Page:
Primo Levi, biography, literature, literary biography, chemistry
Chemistry and literature, viewed by most people as widely different subjects, come together in the works of Primo Levi, an Italian Jew who was both a professional chemist and a professional writer. Levi said that he wanted to fill the gap between the imaginative world of literature and the analytical world of science. Believing such a gap absurd, he was never daunted by the purported incompatibility between the two fields of knowledge. Levi's literary work is also marked by his experience in Auschwitz's concentration camp, where he was interned from February 1944 to January 1945. Through his characteristically clear and precise prose, he dealt with political and social issues as a survivor of the Nazi regime.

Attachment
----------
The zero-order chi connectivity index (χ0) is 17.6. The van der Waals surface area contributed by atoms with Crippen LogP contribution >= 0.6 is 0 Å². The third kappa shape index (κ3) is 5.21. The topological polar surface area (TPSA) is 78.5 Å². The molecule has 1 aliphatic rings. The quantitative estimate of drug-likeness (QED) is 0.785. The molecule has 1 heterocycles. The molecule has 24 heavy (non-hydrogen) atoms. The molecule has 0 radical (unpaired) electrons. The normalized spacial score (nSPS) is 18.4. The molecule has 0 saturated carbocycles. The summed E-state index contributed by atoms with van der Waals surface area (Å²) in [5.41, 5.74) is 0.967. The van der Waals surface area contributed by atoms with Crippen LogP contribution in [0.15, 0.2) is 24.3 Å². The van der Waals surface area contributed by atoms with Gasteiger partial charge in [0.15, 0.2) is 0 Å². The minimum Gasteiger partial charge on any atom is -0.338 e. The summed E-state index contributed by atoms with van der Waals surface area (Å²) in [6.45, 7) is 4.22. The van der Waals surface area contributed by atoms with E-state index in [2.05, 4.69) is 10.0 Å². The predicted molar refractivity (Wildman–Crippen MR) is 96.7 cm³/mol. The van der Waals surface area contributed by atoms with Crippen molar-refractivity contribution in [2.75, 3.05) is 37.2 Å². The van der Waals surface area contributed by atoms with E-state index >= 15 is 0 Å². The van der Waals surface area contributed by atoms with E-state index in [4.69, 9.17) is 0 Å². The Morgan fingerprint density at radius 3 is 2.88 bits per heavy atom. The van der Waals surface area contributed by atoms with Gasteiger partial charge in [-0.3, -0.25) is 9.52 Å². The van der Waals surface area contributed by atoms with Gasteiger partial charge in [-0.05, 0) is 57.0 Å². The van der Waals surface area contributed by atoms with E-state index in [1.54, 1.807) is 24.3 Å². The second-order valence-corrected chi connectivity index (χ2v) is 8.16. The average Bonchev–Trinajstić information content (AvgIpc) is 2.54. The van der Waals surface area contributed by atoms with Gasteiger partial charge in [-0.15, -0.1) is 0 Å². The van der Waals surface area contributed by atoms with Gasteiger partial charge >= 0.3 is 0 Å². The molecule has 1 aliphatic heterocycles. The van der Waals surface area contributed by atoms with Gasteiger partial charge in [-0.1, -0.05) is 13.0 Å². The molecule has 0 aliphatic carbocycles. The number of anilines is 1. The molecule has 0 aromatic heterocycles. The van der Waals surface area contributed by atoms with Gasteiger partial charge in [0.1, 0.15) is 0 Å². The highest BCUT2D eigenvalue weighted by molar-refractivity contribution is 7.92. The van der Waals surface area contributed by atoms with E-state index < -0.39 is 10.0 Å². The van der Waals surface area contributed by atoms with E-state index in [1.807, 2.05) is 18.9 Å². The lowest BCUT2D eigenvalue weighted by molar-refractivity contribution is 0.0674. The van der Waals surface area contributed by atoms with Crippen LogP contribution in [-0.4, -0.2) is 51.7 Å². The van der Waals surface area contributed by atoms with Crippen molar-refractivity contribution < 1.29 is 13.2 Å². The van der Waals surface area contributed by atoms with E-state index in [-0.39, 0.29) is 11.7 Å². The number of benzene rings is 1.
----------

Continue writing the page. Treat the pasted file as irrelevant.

Original Publication Citation
"Primo Levi," Dictionary of Literary Biography (DlB): Italian Novelists Since World War II, ed. Augustus Pallotta; vol. 177 (Detroit-Washington DC-London: Bruccoli Clark Layman, 1997): 162-170.
BYU ScholarsArchive Citation
Klein, Ilona, "Primo Levi" (1997). Faculty Publications. 3826.
Dictionary of Literary Biography
French and Italian
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